Members of TMAS – the Swedish textile machinery association – are proving instrumental in pioneering new sustainable processes for the dyeing, finishing and decoration of textiles.
The wasteful processes involved in these manufacturing stages are only one component in the development of viable circular supply chains for textiles that are now being aggressively established in Sweden.
At the recent Conference on Sustainable Finishing of Textiles, held across three separate afternoons on September 30th, October 1st and October 7th, delegates heard that Sweden will introduce extended producer responsibility (EPR) for waste textiles and clothing at the beginning of 2022, ahead of the adoption of a similar European Union-wide EPR system in 2025.
In Sweden, this is already leading to the establishment of advanced digital sorting and recycling infrastructure and from a brand perspective, H&M now leads the field in both addressing circularity from its suppliers and minimizing its own waste.
Swedish companies are also active in the development of new fibers derived from waste clothing, building on the country’s legacy leadership in pulp and paper production.
At the Sustainable Finishing of Textiles Conference, however, it was said that all of the environmental gains made by such sustainable new fibers can potentially be cancelled out in the further processing they are subjected to – and especially in resource-intensive conventional dyeing, finishing and decoration.
TMAS members Baldwin Technology and Coloreel have both developed solutions to address this issue.
During the conference, Baldwin’s VP of Global Business Development Rick Stanford explained that his company’s TexCoat G4 non-contact spray technology significantly reduces water, chemistry and energy consumption in the finishing process. It consistently and uniformly sprays chemistry across a fabric surface and applies it only where needed, on one or both sides.
“Customers can expect no bath contamination during the finishing process, as well as minimal downtime during changeovers, which are made easy with recipe management that includes automated chemistry and coverage selection,” he said.
The TexCoat G4 also wastes no chemistry during color, fabric or chemistry changeovers, and because only the required chemistry volume is applied to the fabric, wet pick-up levels can be reduced by up to 50% – leading to 50% less water and energy consumption compared to conventional finishing processes. Furthermore, several customers are combining TexCoat Spray and back-coating in series prior to the stenter. This simplifies the production process from two steps to one, delivering both drying savings and productivity increases.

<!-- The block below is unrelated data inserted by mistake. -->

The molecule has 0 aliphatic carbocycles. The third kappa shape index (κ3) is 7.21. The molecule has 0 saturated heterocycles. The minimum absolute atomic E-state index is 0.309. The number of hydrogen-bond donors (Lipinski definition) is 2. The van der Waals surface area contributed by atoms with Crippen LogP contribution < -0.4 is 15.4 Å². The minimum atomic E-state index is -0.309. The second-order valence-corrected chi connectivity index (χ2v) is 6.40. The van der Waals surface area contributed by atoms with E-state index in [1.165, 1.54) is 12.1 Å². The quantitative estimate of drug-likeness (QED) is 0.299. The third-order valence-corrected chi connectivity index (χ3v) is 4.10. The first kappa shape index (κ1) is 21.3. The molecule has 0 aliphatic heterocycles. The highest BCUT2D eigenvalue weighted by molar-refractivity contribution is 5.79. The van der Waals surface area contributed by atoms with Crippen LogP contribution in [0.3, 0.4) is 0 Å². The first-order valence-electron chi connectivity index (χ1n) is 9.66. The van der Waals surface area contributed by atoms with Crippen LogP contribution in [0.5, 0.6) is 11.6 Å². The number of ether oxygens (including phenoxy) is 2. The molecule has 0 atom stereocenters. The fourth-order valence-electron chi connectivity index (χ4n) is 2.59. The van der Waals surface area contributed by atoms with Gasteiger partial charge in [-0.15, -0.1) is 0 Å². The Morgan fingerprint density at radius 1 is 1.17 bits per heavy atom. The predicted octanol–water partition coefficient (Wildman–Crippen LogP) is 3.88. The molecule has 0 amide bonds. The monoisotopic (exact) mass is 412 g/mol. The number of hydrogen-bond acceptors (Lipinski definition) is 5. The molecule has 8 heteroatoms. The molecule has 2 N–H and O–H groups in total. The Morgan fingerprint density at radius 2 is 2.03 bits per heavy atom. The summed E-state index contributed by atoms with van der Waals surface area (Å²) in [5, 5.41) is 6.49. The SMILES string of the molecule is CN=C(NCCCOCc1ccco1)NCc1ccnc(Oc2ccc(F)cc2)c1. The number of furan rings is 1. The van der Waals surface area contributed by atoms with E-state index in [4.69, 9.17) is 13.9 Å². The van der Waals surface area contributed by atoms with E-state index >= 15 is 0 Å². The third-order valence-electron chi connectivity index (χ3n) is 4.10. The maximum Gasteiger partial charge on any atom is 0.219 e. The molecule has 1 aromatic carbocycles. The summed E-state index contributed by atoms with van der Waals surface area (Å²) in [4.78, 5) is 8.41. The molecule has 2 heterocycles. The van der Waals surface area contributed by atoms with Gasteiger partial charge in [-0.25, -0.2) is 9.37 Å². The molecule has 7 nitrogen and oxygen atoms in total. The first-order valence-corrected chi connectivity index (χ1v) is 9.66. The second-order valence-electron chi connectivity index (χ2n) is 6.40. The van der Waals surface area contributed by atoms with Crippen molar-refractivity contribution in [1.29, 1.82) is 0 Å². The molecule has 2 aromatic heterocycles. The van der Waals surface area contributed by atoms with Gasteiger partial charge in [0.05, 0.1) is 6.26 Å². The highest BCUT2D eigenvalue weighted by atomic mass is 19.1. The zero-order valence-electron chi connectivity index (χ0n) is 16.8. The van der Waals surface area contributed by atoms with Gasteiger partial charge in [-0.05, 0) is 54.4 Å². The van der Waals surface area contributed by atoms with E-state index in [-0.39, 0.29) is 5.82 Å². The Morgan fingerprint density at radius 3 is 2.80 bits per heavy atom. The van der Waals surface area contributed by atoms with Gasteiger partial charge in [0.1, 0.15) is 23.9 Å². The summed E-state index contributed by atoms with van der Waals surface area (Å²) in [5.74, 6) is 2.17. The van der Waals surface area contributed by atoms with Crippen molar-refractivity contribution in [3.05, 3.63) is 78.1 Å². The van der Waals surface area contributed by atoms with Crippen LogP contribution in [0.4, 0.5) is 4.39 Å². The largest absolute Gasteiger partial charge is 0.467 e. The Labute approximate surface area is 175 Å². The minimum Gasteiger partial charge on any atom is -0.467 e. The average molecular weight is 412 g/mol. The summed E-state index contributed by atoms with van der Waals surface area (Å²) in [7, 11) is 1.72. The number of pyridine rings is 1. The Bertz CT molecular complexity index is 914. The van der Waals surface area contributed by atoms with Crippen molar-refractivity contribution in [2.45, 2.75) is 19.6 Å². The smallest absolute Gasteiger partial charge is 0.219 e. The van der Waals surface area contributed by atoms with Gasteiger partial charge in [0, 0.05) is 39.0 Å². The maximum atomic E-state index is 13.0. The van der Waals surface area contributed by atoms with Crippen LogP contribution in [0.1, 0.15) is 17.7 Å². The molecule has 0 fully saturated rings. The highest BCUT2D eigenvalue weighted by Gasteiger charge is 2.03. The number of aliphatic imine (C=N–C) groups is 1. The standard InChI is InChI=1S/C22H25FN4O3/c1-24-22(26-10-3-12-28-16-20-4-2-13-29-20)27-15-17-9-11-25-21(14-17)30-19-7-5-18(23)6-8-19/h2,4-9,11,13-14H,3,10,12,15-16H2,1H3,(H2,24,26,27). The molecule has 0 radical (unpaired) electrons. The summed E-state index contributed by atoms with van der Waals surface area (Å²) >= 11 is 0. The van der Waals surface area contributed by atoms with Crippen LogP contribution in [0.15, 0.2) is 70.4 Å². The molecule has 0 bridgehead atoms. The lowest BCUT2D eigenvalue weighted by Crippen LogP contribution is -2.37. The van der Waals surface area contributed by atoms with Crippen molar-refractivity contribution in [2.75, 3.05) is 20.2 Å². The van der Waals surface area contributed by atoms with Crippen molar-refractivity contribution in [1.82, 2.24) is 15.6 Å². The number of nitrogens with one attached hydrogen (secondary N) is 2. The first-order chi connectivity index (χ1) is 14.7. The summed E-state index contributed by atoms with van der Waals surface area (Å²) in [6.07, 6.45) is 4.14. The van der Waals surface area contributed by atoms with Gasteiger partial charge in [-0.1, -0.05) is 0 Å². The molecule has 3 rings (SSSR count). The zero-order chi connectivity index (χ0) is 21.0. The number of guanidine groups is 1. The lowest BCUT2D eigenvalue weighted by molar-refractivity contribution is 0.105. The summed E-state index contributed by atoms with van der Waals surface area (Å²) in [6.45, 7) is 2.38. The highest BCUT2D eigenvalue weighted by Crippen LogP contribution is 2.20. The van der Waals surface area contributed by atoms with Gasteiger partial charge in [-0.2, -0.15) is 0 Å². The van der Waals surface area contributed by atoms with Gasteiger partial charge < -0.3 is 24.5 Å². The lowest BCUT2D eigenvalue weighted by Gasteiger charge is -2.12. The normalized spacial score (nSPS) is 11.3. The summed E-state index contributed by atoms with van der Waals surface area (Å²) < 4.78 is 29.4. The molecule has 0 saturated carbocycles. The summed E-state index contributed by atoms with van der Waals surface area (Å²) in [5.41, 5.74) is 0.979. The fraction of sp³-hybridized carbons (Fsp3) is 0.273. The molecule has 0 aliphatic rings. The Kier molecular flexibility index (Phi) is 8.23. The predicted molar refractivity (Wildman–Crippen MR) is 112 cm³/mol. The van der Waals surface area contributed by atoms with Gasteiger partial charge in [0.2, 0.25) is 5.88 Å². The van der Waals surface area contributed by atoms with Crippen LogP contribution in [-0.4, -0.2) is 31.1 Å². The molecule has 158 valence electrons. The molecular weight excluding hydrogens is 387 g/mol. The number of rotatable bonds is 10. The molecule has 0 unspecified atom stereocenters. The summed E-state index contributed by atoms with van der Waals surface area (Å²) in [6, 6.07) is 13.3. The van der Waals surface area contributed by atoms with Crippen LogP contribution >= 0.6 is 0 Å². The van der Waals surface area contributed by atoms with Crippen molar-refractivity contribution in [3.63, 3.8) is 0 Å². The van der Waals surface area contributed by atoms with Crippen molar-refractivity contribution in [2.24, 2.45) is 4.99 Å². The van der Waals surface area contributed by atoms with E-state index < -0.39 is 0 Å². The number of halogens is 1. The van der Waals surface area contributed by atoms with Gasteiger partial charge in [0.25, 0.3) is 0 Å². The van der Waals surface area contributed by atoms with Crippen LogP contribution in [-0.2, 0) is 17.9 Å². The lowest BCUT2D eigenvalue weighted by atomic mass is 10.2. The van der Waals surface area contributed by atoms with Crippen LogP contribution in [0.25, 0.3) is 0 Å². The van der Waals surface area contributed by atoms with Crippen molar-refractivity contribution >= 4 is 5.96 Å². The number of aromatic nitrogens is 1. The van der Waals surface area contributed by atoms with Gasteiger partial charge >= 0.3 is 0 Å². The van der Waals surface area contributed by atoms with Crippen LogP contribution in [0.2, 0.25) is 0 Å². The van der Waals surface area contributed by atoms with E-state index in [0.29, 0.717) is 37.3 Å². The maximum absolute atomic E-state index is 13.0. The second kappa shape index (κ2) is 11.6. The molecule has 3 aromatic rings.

Coloreel’s CEO Mattias Nordin outlined the benefits of his company’s technology which enables the high-quality and instant coloring of a textile thread on-demand and can be paired with any existing embroidery machine without modification. This enables unique effects like shades and gradient to be achieved in an embroidery for the first time.
“Our technology is now commercialized and we are scaling up our business gloablly,” Nordin said. “The foundation of the company was based on the idea that there were millions of varieties of thread reels out there, many of which would become obsolete and turned into waste and that it would be simpler to dye the thread as you use it. That’s what we have achieved.”
Based on a CMYK ink system, Coloreel’s advanced rapid coloring software and high-speed drive technology allow a single needle to carry out what previously required multiples of them to do – and with much more consistent stitch quality,
In addition, existing thread dyeing plants can add a single solid color to a thread, but by instantly coloring a white base thread during production, Coloreel enables complete freedom to create unique embroideries without any limitations in the use of colors. Color changes along the thread can either be made rapidly from one solid color to another, or gradually, to make smooth transitions or any coloring effect desired.
This provides big benefits when it comes to sustainability. There is a significant reduction in wasted inks, while water usage is minimized, and production speeds are increased. The technology allows set-up and lead times to be reduced as well as significant flexibility in production quantities, while eliminating the need for large thread inventories.
“Our system is allowing customers to achieve color effects that have never been seen before – and at a new level of efficiency,” Nordin said.
“It’s great to see TMAS members playing a pioneering part in what is now shaping up to be a vital rethinking of the textile supply chain here in Scandinavia,” added TMAS Secretary General Therese Premler-Andersson. “All of these ideas are now gaining momentum and likely to be adopted throughout the world. A more circular and sustainable industry will be the result, to the benefit of everyone.”
The Conference on Sustainable Finishing of Textiles was organised by International Newsletters, UK. www.technical-textiles.net
For more information on the Swedish Textile Machinery Association and its members, visit www.tmas.se
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